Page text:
Pet Keen is reader-supported. When you buy via links on our site, we may earn an affiliate commission at no cost to you. Learn more.

Home > Birds > Why Do Parrots Bob Their Heads? 6 Possible Reasons

Why Do Parrots Bob Their Heads? 6 Possible Reasons

Parrot Scratching_ Franck TAILLEZ_Shutterstock

One of the most common questions that we get about parrots is from concerned owners wondering why their bird bobs its head so frequently and what it’s trying to tell them with this strange action. Some breeds, like the Quaker parrot, seem to bob their heads even more than the others. If you notice your parrot engaging in this behavior and would like to know more about it, keep reading while we list several reasons your bird might engage in this behavior to help you understand your pet better.divider-birds

The 6 Possible Reasons Your Parrot Is Bobbing Its Head

1. It’s Feeling Aggression

If your parrot is angry or feeling aggressive toward you, another bird, or something else in the room, it may begin bobbing its head. Head bobbing is one of the few defense mechanisms your bird has that will help it look intimidating. It helps make the parrot look a little larger while obscuring its actual size. The bobbing can also help mesmerize a would-be attacker, allowing the parrot to make a getaway.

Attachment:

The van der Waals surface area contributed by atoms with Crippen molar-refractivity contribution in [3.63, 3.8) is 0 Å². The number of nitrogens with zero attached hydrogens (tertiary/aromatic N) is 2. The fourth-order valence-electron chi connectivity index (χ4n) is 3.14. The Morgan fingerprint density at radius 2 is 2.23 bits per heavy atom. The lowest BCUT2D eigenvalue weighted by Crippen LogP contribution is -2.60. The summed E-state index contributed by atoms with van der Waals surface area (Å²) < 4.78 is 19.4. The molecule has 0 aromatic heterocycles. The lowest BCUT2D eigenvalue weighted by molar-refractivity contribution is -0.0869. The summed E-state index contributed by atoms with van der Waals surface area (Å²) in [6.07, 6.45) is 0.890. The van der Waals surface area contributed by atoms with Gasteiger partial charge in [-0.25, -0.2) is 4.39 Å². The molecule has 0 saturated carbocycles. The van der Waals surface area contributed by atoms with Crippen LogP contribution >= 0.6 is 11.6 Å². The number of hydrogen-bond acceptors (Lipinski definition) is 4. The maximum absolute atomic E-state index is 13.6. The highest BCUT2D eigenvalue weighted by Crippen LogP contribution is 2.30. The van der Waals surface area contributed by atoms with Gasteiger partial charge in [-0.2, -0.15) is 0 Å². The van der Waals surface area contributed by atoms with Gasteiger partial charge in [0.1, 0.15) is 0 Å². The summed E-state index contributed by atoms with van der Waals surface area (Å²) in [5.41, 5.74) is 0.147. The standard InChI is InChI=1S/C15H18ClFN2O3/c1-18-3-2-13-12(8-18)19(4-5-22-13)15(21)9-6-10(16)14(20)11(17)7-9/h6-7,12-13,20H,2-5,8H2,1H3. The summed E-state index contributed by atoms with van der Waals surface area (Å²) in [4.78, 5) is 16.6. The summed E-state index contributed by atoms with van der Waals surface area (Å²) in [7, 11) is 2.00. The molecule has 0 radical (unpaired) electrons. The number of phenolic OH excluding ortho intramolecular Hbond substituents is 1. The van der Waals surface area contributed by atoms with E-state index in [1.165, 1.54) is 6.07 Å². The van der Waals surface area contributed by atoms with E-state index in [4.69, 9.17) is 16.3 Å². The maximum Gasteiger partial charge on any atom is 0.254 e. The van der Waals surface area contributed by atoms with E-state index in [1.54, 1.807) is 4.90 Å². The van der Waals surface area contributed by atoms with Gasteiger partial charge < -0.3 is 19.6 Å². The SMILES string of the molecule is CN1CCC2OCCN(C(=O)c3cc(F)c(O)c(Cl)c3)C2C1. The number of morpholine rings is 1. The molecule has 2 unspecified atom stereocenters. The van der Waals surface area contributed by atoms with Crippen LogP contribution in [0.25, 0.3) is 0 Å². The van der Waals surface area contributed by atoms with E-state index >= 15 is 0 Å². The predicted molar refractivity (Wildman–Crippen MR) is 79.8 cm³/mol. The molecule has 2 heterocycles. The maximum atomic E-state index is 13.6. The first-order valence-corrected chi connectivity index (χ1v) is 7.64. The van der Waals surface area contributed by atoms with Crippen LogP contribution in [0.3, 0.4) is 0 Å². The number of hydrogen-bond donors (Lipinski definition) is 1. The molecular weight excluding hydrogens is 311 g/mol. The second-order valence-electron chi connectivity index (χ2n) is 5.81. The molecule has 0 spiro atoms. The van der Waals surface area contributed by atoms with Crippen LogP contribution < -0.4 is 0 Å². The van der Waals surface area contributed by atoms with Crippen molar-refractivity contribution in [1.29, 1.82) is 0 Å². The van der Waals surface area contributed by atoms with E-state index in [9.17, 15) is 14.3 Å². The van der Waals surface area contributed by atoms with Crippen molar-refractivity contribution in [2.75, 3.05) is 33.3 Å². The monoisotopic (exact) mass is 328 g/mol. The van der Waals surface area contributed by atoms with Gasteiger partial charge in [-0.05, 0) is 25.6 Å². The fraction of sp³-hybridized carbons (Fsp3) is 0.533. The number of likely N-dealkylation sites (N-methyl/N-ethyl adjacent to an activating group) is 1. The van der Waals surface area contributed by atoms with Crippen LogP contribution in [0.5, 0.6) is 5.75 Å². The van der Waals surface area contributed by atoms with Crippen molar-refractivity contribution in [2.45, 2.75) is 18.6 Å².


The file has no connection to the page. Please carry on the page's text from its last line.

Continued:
You will often see aggressive head bobbing when someone new approaches the cage, when a cat or dog is in the room, and when you introduce a new bird to the habitat.

2. It’s Hungry

Baby parrots and several other birds bob their heads as babies to let their mother know they need food. It’s only natural that many birds continue this behavior as they get older, especially in captivity. Caged birds need to let someone know they are hungry instead of collecting food themselves as they do in the wild, and head bobbing is what they already know.

Red-Lored Amazon Parrot eating_Karel Stipek_Shutterstock
Image Credit: Karel Stipek, Shutterstock

3. It’s Looking for Attention

As we just mentioned, head bobbing as a baby gets parrots food and attention from their mother. It makes sense that this behavior might continue as the bird matures, especially if it continues to successfully get the bird the attention it desires. Head bobbing works especially well with humans because it catches our eye and piques our curiosity.